2. You’re right on the money with this post John. We should talk.

  3. Amy says:

    Hi John,
    This post makes me think of Clay Shirky’s “Ontology is Overrated” in that you seem, like him, to propose that it’s almost silly to compartmentalize things on the web. In this case, it’s silly to keep things like status messages and declarations of location and shopping separate.

    My question is: if our currently variegated social networking sites evolve to contain all the same features, does that mean we’ll move toward using one all-inclusive tool for social networking? Will we eventually collapse all little machines of difference down into one efficient, centralized hub? The implications of such a thing strike me as important, although I’m still not sure how to feel about this shift to unity. It seems to me that something (maybe someone can help me with what) could be lost, even as efficiency in targeted connections and marketing is gained.

  4. Amy says:

    Hi John,
    This post makes me think of Clay Shirky’s “Ontology is Overrated” in that you seem, like him, to propose that it’s almost silly to compartmentalize things on the web. In this case, it’s silly to keep things like status messages and declarations of location and shopping separate.

    My question is: if our currently variegated social networking sites evolve to contain all the same features, does that mean we’ll move toward using one all-inclusive tool for social networking? Will we eventually collapse all little machines of difference down into one efficient, centralized hub? The implications of such a thing strike me as important, although I’m still not sure how to feel about this shift to unity. It seems to me that something (maybe someone can help me with what) could be lost, even as efficiency in targeted connections and marketing is gained.

  5. Ivar says:

    I agree with Lilywhite. Why would you want Foursquare to be something it’s not?

    Say we go along and think about the concept of ‘checking in a state of mind’. Whether Foursquare should be that platform is not relevant to the concept.

    My state of mind is within me. It’s not public until I make it so. Even then, suppose I check in my current state of mind: ‘trying to compose a sensible comment to a blogpost’ – is merely checking this in an invitation to respond? Not necessarily, I’d say.

    ‘Waiting for a response’ goes even further than openness to a response. So far reading your post I’m thinking about Twitter as a platform for checking in states of mind. Really I think that comes as close as it gets. But on Twitter, though there is the openness to response, I don’t see a reason to call the tweet a ┬┤search┬┤.

    Or is it? Maybe it’s a search for attention. Do you think the request to respond is implied when a state of mind is checked in?

  6. Jenna Langer says:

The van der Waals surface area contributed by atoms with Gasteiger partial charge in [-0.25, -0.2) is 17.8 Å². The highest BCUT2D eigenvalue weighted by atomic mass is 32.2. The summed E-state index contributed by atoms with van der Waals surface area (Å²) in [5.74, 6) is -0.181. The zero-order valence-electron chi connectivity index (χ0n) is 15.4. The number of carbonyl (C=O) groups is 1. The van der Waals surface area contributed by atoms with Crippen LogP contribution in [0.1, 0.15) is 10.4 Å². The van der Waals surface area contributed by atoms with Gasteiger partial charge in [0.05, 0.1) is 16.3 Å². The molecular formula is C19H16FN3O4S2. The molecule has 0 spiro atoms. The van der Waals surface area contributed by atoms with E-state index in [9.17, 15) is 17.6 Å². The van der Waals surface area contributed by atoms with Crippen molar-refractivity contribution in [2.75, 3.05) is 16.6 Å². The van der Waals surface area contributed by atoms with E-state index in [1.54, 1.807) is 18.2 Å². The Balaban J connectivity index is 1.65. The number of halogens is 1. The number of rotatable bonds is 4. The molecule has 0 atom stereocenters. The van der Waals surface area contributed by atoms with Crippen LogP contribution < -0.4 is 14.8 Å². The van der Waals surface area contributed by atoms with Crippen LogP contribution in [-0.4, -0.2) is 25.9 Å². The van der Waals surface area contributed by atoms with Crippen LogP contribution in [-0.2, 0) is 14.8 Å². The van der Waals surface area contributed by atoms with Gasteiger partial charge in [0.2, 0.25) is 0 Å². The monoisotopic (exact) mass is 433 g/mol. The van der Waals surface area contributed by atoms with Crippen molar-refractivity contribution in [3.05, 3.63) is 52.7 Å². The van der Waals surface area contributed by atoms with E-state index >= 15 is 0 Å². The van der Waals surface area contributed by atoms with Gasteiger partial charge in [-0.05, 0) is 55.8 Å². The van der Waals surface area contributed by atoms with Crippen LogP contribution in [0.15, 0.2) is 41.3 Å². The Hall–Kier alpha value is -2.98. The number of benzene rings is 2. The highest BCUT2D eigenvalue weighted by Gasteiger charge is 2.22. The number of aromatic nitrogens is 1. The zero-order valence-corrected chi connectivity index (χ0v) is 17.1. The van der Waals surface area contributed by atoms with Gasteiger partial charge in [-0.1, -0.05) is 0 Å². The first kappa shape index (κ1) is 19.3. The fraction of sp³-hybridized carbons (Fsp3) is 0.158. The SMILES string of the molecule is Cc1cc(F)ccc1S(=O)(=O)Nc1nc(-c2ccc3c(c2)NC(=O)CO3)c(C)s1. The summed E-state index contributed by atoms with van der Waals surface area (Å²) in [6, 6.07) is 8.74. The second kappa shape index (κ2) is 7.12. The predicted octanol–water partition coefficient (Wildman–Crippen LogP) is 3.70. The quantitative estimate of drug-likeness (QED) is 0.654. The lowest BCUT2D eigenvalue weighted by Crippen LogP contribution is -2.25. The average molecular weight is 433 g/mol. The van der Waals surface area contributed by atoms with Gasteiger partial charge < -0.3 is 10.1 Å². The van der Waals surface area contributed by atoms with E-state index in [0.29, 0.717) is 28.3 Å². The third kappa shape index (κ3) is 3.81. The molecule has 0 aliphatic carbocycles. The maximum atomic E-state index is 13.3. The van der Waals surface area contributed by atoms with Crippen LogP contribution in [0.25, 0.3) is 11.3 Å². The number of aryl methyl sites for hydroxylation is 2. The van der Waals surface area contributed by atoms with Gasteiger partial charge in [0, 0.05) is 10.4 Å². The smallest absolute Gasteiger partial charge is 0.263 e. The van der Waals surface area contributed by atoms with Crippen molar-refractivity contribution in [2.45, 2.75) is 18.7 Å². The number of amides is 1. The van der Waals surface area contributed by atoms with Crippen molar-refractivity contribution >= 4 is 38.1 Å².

I like the idea of checking in to states of minds, or personal queries. It sounds like the method you are suggesting requires openness on the user side – openness to direct advertising and sharing personal info.

    While some people find targeted marketing, dare I say creepy, I for one, am fine with it. If I am going to to be exposed to marketing, why not make it something I know is relevant to me? I will voluntarily add personal info to sites to make it more personal.

    I’m sure Foursquare has been thinking about a lot of these things, and it will be interesting to see what direction they head with the new funding. I’m not sure foursquare will be your answer, but the idea is on the right track.

    I am wondering the same thing as @Amy – will one social network behemoth become our central portal? Yes, it would be convenient. But one company having all of the data scares me – who know’s what they will do with it in the long run. But then again, I’m pretty sure Google and Facebook know more about me than I do.

  7. John,

    A ‘state of mind’ check-in sounds strikingly similar to a Tweet to me. The only (but still significant) difference being that Twitter is about people amassing around other people, while a ‘state of mind’ check in app would primarily be about people amassing around the tweets or status updates themselves.

    What you describe is essentially a platform for topic-based following, which has the potential to be a powerful human-based Q&A – or maybe even advice – engine. Anyway, I think it’d be important to frame it like that, or at least as something other than ‘state-of-mind check ins.’ And I don’t think that it’s something Foursquare should be trying to get into.

    Great post, got me thinking.

    Jordan

  8. Brian S Hall says:

    Great idea, excellent post.

  9. Mark says:

    This post reminds me of the latest version of Hot Potato. They’ve abstracted the idea of status so you can “check in” to anything. Their prompt encourages you to declare a current activity or thought topic, but you could enter really anything meta about yourself.